A layer of gravel, sand, or porous, fractured, or cavernous rock capable of holding and/or conducting water. An aquifer saturated with water is referred to as being fully charged. An aquifer is a formation, group of formations or part of a formation containing enough saturated permeable material to produce significant amounts of water to wells and springs. A confined or artesian aquifer is an aquifer bounded both below and above by beds of considerably lower permeability than that in the aquifer itself. The groundwater in a confined aquifer is under pressure that is significantly greater than that existing in the atmosphere.
A well obtaining its water from an artesian or confined aquifer in which the water is forced upward from below. The water level in a flowing artesian well rises above the land surface.
Wastewater from toilets.
The variety, distribution and abundance of different plants, animals, and microorganisms; the ecological functions and processes they perform; and the genetic diversity they contain.
In British Columbia there is no easy definition of this condition. Three different types of drought may be considered when deciding whether or not a given area is suffering drought conditions. These are: 1) meteorological drought – a lack of precipitation, 2) agricultural drought – lack of soil moisture to support crops, 3) hydrological droughts – low water levels in streams, lakes and wells.
The movement of water from the soil, an individual plant, or plant communities to the atmosphere by evaporation of water from the soil and transpiration of water by plants.
Wastewater generated by household processes such as washing dishes, laundry and bathing.
The water that moves down into the soil from the upper soil layers following precipitation. Groundwater is stored in aquifers. Groundwater may move underground by streams and seepage.
Hydrologic or Hydrological Cycle
The continuous circulation of water between the ocean, atmosphere and land.
The movement of water from the surface into the soil.
The main course of a river or stream where most of the water flows most of the time.
Maximum Contaminant Level (MCL)
The greatest amount of a contaminant that can be present in water without causing a risk to its intended use; the maximum level of a contaminant allowed in water to maintain aquatic life, to minimize pollution, to permit recreation, or to allow water to be used as a drinking water source.
The movement of water down through the subsurface layers of soil, usually continuing to the depth of groundwater or water table. The oozing or soaking of water through openings in rock or soil. The entrance of a portion of the stream flow (surface water) into the channel materials (silt, rock, soil) and making its way down through the soils to become part of groundwater.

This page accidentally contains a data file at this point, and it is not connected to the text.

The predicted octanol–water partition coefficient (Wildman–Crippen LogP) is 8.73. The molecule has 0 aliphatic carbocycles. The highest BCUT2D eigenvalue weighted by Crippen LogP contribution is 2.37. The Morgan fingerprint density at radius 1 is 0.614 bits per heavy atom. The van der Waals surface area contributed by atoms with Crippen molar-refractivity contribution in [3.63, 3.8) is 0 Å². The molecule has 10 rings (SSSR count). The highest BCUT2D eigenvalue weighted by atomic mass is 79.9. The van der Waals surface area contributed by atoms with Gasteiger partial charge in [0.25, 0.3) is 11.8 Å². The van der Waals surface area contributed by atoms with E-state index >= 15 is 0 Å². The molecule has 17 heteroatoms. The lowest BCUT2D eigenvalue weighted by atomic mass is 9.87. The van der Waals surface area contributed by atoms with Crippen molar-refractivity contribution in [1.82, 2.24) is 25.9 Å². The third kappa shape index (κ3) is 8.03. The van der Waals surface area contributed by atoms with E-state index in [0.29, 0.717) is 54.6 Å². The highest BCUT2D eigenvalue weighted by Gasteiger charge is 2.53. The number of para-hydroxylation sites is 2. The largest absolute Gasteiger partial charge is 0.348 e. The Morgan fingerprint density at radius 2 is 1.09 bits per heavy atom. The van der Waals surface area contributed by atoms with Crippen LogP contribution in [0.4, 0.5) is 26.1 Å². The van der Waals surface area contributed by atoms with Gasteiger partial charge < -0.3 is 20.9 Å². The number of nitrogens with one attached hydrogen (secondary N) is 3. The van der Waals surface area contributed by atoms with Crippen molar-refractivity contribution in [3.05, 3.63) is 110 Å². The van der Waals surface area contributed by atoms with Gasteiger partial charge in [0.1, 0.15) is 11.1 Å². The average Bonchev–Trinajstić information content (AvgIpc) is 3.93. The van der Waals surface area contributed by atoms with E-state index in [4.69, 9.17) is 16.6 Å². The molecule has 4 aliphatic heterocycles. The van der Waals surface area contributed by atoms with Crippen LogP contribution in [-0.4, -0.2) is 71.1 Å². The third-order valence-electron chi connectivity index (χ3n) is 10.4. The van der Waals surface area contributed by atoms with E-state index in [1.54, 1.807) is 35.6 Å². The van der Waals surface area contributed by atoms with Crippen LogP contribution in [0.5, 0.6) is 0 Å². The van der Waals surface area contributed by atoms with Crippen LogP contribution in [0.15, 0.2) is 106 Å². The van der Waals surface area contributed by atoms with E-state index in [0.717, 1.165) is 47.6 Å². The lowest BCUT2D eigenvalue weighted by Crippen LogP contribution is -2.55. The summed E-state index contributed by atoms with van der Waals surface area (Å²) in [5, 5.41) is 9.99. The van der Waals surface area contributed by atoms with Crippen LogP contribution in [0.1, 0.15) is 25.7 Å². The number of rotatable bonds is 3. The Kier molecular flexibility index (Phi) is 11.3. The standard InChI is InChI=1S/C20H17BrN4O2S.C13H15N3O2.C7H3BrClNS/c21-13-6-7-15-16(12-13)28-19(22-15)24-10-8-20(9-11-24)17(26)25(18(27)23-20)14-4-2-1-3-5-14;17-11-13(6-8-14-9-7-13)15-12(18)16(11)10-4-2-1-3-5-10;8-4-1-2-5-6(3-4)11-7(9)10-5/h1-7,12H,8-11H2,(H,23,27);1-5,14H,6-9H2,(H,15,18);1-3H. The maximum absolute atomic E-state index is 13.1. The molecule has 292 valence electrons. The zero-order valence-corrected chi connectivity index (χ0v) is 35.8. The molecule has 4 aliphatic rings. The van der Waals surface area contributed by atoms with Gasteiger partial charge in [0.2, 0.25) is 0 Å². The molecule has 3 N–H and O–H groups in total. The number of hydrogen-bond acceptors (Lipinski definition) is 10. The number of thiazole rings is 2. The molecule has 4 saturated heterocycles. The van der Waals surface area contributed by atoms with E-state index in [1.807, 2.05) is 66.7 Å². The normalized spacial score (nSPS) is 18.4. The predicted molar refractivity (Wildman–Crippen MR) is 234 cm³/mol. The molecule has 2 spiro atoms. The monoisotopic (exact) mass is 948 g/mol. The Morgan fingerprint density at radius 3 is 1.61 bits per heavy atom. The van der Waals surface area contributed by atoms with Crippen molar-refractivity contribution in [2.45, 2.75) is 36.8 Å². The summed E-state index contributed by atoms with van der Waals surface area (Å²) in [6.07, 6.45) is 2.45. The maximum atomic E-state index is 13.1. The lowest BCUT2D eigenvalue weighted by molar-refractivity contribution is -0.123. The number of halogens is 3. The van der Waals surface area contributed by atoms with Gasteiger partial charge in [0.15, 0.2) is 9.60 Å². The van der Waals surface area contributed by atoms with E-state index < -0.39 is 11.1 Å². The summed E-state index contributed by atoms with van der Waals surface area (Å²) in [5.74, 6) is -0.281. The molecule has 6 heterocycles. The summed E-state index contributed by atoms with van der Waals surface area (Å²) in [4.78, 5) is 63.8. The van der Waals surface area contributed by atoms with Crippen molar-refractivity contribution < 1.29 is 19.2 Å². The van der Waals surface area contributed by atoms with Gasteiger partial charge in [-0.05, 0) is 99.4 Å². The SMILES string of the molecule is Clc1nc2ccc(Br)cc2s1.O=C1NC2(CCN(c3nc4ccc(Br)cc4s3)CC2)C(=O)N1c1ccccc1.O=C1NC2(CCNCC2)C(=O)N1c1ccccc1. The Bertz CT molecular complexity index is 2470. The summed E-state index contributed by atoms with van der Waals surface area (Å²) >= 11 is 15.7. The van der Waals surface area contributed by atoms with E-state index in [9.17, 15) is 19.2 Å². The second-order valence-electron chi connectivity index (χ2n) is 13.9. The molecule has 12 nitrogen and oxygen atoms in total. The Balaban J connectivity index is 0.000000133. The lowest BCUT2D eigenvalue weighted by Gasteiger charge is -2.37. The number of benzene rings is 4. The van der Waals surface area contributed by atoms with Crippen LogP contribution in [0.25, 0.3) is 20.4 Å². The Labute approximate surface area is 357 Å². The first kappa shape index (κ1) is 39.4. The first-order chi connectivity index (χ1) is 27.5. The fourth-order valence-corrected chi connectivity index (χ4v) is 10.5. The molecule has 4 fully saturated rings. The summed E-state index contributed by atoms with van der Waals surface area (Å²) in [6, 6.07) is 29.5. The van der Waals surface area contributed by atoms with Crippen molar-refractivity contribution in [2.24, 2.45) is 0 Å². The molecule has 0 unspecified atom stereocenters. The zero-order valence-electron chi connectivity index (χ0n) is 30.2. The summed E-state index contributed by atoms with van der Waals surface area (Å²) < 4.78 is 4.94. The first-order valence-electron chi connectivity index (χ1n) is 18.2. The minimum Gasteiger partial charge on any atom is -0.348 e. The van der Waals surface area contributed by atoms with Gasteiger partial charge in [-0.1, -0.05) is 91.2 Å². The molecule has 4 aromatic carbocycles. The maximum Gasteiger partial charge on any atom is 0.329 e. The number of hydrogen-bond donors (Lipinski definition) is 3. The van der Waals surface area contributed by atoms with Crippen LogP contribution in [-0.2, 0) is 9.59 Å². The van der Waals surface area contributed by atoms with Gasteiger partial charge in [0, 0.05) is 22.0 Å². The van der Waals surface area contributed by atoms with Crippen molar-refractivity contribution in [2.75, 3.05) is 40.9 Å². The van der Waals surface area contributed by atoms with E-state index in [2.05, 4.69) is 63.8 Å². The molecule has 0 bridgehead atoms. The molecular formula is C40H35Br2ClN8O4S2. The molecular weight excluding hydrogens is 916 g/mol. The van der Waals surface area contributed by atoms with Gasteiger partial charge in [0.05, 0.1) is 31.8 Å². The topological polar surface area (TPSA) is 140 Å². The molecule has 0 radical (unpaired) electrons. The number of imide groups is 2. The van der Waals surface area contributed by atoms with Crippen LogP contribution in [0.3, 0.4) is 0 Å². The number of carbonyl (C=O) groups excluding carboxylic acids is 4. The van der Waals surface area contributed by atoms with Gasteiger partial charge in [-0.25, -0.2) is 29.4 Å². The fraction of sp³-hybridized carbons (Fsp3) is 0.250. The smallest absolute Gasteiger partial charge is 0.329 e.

The volume of water coming from precipitation (rain and snow) that flows into an aquifer over a unit time period.
Pertaining to anything connected with or immediately adjacent to the banks of a stream or other body of water.
A layer of large rocks placed along stream banks or lakeshores to protect them from erosion. It also refers to the rocks themselves.
The part of precipitation and snowmelt that reaches streams by flowing over or through the ground. Surface runoff flows away without penetrating the soils.
Water which is primarily surface runoff from streets and other impervious surfaces associated with urbanization/development.
Water that flows in streams and rivers, lakes and ponds, in wetlands and in reservoirs constructed by humans, but on the surface of the land and not underground as distinguished from groundwater.
A smaller stream which flows into a larger stream. Usually a number of tributaries flow into a larger water course to form a river.
Water with waste materials or pollutants in it, including greywater, blackwater or other contaminated water. Wastewater is not suitable for reuse unless treated.
The land on which precipitation falls from the atmosphere and moves downslope to other locations. Each watershed is a catchment area divided from the next watershed by topographic features, most noticeably ridgetops.
See Hydrologic Cycle
The chemical, physical and biological characteristics of water.
Below a certain depth, the ground is saturated with groundwater. This is the saturated zone. Above this depth, the pores and fracture spaces are unsaturated and may contain some water and air. This is the unsaturated or vadose zone. At the top of the saturated zone, as well as in the vadose zone, the groundwater is held in the pores and fracture spaces under tension (negative or vacuum pressure) by capillary forces. This thin saturated layer where water is held under tension is the capillary fringe. The pressure head increases from a negative value at the top of the capillary fringe to zero at the bottom of the capillary fringe. The bottom of the capillary fringe layer where pressure head is zero is defined as the water table.
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